Warner was first called to ministry while in high school – during a work camp with UM ARMY. At that time, she lived in The Woodlands and attended The Woodlands UMC. 
 
Warner pursued her bachelor’s degree at Trinity University, majoring in speech, rhetoric and communications and minoring in political science. Although her calling to ministry was still percolating, she envisioned a future career in law and spent each summer interning at law firms.
 
After an internship fell through due to company cutbacks, however, she received a phone call from an associate pastor at her church, asking if she would consider a role as a youth intern. She accepted – and that position became the stepping stone for a whole new journey as a faith leader. 
 
When she told her undergraduate advisor about the position, and her calling to ministry, he revealed that he too was a United Methodist and wanted to help. He suggested that she look into Duke University for her Master of Divinity. 
 
After earning her degree there, she headed to a pastoral appointment in England with her husband. “Gaston and I stayed for three years, with each of us serving two congregations,” she said. 
 
While in England, Warner received her Ph.D. from Trinity College, University of Bristol. The program encouraged creative, independent study, which would shape her future teaching and leadership.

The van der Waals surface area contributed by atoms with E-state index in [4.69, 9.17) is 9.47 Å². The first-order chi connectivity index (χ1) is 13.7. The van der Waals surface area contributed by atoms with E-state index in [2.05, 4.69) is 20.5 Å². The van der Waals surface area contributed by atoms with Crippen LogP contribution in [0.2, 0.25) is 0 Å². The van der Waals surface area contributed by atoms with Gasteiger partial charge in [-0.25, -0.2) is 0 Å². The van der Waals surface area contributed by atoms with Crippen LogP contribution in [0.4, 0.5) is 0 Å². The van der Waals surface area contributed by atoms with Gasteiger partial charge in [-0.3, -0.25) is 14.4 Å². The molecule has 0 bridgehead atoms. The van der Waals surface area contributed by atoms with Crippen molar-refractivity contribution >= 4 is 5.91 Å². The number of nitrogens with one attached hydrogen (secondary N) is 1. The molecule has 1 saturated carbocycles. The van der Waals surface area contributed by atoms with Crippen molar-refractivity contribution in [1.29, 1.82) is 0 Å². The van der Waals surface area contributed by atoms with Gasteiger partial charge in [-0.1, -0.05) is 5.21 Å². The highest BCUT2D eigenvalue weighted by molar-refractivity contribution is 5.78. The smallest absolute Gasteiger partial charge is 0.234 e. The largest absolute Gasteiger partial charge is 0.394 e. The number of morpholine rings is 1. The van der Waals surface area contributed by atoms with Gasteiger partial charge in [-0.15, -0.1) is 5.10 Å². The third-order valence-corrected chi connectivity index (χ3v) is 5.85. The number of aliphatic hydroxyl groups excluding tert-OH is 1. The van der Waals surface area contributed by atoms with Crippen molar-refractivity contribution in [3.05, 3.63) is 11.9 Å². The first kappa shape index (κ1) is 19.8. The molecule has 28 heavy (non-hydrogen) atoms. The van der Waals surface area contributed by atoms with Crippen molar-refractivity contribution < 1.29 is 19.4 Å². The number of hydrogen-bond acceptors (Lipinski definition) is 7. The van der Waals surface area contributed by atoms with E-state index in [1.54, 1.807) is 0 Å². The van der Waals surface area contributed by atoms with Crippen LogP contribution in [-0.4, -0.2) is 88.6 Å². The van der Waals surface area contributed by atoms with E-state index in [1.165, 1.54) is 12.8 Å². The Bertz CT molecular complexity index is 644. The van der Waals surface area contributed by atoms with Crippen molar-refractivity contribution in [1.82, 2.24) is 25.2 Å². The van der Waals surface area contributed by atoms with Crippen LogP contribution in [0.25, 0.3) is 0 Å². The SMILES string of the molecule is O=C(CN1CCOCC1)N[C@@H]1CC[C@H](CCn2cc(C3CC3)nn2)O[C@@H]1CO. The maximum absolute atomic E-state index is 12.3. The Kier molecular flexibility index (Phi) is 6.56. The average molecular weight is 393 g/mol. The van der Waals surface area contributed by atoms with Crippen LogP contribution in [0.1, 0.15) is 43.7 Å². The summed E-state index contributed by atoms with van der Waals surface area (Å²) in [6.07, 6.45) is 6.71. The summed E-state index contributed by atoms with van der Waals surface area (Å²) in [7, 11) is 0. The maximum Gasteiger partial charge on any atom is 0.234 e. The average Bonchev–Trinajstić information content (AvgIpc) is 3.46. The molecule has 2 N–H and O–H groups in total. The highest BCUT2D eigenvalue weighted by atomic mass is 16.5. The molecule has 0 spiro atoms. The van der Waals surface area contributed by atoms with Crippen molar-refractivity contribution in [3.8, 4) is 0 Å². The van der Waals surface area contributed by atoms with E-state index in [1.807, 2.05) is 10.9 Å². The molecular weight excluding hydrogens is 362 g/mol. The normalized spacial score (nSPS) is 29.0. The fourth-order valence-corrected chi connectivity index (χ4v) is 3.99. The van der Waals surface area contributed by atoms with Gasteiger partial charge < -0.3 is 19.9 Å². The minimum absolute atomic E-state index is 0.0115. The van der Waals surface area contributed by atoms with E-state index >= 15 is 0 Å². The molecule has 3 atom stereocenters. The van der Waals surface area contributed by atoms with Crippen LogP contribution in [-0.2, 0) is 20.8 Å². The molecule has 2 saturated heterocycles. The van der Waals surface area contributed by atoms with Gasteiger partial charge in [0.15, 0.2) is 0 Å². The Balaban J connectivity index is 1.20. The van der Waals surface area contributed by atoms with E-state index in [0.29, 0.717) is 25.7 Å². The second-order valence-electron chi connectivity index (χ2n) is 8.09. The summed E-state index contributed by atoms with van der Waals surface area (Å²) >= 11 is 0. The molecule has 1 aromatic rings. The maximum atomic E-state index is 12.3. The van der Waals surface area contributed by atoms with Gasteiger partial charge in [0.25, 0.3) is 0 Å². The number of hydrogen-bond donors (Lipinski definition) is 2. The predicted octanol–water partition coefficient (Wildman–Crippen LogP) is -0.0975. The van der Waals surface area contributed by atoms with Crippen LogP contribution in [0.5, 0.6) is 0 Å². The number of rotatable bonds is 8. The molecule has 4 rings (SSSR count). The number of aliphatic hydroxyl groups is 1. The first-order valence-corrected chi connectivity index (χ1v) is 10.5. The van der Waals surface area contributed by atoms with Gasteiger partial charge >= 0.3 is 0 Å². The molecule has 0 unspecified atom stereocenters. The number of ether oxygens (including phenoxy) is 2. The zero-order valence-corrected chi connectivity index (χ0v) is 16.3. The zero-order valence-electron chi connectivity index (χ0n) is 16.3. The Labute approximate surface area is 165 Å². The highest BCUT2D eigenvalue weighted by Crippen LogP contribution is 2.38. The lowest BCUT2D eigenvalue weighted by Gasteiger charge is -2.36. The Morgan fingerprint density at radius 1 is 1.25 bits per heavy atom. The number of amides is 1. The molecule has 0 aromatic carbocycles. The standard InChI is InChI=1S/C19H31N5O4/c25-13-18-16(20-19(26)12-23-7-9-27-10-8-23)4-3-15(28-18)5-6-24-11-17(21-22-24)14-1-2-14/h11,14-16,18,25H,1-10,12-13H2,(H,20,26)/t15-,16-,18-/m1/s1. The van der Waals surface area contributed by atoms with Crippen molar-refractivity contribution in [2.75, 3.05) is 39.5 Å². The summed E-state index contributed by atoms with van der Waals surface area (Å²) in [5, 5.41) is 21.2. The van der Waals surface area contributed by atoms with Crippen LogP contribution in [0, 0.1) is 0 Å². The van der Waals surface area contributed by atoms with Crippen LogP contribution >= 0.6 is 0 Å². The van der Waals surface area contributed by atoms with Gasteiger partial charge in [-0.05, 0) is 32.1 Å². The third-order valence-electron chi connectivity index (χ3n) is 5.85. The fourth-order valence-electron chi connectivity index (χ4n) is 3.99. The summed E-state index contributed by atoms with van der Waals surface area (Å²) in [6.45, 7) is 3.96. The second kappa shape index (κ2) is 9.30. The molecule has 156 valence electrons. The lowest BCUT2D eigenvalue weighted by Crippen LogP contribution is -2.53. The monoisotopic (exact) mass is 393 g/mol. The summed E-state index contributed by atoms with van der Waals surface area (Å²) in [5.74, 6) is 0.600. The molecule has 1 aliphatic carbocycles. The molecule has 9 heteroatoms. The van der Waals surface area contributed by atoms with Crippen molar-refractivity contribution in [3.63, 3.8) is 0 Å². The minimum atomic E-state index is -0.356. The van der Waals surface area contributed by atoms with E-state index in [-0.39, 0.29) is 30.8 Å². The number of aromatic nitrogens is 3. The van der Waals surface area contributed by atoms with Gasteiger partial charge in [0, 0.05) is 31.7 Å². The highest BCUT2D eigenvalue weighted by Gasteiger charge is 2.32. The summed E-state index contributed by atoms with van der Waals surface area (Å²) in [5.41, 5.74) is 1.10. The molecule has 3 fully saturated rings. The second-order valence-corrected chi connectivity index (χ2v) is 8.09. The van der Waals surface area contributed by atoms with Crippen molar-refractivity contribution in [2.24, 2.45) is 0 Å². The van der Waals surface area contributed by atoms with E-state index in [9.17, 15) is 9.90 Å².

She was also intrigued by the integration of clergy and scholars in the U.K. “Seeing that, certainly helped inform my path,” she said. 
 
Looking back, Warner is grateful for the divine intervention that brought her from law to her current position, as pastor, author, professor and administrator. “It really was God pulling me through all of these different experiences,” she said. 
 
Now, the door has opened to the possibility of her serving as a Bishop. Ever since becoming an ordained elder, she has been committed to focusing her energy on the UMC. “All of my professional focus—teaching, writing, and administration—serves United Methodist lay and clergy,” she said. “If the Church discerns that I should be a Bishop, I would delight in taking those experiences and applying them to supporting the UMC as it moves where God leads.”
 
If not selected, Warner said that she will return to Duke refreshed, with new vision and new imagination. “Then I will continue to use that platform for the Church,” she said. “Either way, I feel called to engage in this moment in our United Methodist Church.”
 
Warner sees great promise for both the present and future of the UMC. “We have such a distinctive doctrine of grace within a Wesleyan understanding, and that message of inclusion and holiness is so compelling in the 21st century,” she said. 
 
Warner added that she is energized by the faithful and dedicated clergy and laypeople in this difficult time. “I would love to serve alongside them, navigating this difficult landscape to continue participating in God’s mission,” she said. “Everyone needs a place to worship God and a path to follow Jesus to practice our Christian faith loving God and neighbor.”